Monday, June 28, 2010

The Timidity of Reform

But will it work? This is what someone asked me last Friday after Congress sealed the deal on the financial reform package for the banks. My simple answer is that there are some nice reforms here, but much like the health care law, the economic stimulus bill, and the other reforms of the Obama Administration, this too was short of real reform, demonstrating once again the timidity of this president and Congress in addressing real reform that matters.

Economically, there are multiple problems with the US and world economy. One way to slice it is to look at short and long term needs. Short term the problems in the economy are the high unemployment figures, the still depressed real estate market, and slow economic growth. Longer term the problems are many, including financial institution instability, energy consumption, and a looming debt crisis.

The bank and financial regulation bill agreed upon last week addresses some of the longer term problems, but not all of them, and does little for the short term. Long term the best potential features of the bill are the Volker Rule to limit bank speculation and the creation of the consumer credit protection agency. At present the agency looks weak but perhaps over time it can use its administrative rule making to actually do real work to help consumers.

Having said the good things, the bill falls short on real reforms. Real reform should have reinstated Glass-Steagall, imposed more requirements on banks holding capital to cover losses, extended more regulations to cover non-bank financial institutions, and made it illegal for institutions to do hedge funds that bet against their investors.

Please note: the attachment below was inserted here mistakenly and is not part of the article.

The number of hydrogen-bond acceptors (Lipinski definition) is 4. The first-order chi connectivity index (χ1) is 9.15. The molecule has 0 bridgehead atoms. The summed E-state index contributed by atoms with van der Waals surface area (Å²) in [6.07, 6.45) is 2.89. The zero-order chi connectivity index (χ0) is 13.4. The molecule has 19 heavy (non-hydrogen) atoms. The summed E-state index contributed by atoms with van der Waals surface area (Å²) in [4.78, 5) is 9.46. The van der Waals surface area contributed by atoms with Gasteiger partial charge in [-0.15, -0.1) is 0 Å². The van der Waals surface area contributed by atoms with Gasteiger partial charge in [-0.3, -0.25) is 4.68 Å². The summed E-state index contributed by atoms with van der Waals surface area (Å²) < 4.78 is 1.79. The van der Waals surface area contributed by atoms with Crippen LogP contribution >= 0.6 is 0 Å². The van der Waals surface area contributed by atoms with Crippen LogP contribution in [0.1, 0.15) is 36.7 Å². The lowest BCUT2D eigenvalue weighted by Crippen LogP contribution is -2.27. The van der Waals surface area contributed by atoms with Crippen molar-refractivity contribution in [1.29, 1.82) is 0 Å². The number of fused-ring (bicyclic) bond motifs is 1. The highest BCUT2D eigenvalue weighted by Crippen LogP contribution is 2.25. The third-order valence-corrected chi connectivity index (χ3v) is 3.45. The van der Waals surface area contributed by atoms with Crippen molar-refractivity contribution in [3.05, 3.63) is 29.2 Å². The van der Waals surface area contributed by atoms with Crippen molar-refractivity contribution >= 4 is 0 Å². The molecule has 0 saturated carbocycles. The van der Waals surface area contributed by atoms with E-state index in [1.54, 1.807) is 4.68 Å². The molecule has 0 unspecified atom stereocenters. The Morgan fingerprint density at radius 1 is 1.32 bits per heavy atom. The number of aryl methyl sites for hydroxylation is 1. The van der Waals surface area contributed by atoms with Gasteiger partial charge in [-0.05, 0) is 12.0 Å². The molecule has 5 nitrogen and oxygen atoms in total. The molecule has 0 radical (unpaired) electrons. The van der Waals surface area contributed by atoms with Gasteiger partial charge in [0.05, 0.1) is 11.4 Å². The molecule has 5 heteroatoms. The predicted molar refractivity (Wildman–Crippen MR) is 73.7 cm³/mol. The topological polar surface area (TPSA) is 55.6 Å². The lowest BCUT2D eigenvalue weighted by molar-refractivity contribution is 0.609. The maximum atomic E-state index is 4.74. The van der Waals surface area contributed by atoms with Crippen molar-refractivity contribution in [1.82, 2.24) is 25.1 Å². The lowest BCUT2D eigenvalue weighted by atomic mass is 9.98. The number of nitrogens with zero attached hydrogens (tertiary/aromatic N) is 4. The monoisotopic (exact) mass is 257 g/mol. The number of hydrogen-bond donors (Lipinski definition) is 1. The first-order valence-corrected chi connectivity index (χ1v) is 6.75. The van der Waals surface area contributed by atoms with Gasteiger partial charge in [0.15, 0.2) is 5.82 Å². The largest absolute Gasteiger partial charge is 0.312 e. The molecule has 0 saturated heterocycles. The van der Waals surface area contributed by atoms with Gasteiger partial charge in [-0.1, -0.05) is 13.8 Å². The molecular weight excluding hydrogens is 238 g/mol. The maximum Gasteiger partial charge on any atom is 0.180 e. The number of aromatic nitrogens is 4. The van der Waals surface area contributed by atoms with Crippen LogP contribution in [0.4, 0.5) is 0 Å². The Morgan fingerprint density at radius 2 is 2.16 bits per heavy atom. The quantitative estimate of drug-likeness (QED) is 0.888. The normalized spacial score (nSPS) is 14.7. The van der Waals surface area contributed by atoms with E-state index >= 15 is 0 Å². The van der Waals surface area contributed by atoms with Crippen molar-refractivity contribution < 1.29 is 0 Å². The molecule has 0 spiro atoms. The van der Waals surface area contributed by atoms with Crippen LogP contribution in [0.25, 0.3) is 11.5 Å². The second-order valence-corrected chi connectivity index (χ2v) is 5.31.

It might have also made sense to consider policies that make it illegal for FDIC entities to speculate on Wall Street, something similar to a Glass-Steagall requirement. Finally, limits on compensation packages for officers to depress financial incentives to speculate make sense. All of these ideas would help, as would be preventing banks from selling office mortgages that finance (so that they have to bear the risk of their loans). However, even with all these reforms, it is still not clear banks will serve the public interest. Remember, they are private for-profit entities that are not there to serve the public good. This is the purpose of government regulation.

Government regulation is meant to address market failures and correct externalities and moral hazards that the free market cannot address. Beginning in 1978 the USA has been on a deregulatory path, placing firm belief in the market over the government. The Reagan-Thatcher era is famous for this. Obama took office with the promise of change, and he has made some, but they have not signaled the full repudiation of the Reagan Era. Ronald Reagan is dead, but we do not see a real return to regulatory behavior anywhere near the like of the New Deal or close to the scope of what is needed for the economy.

The 2009 economic stimulus was too small and we are now paying the price with a sluggish economy on the verge of a second recession. We never addressed the core problem with the economy–the collapsed residential home market–and now it is slipping again and defaults continue. The health care bill ensures more but does little to address cost containment or quality. Consistently, Obama and Congress have gone less the distance to fixing the problems.

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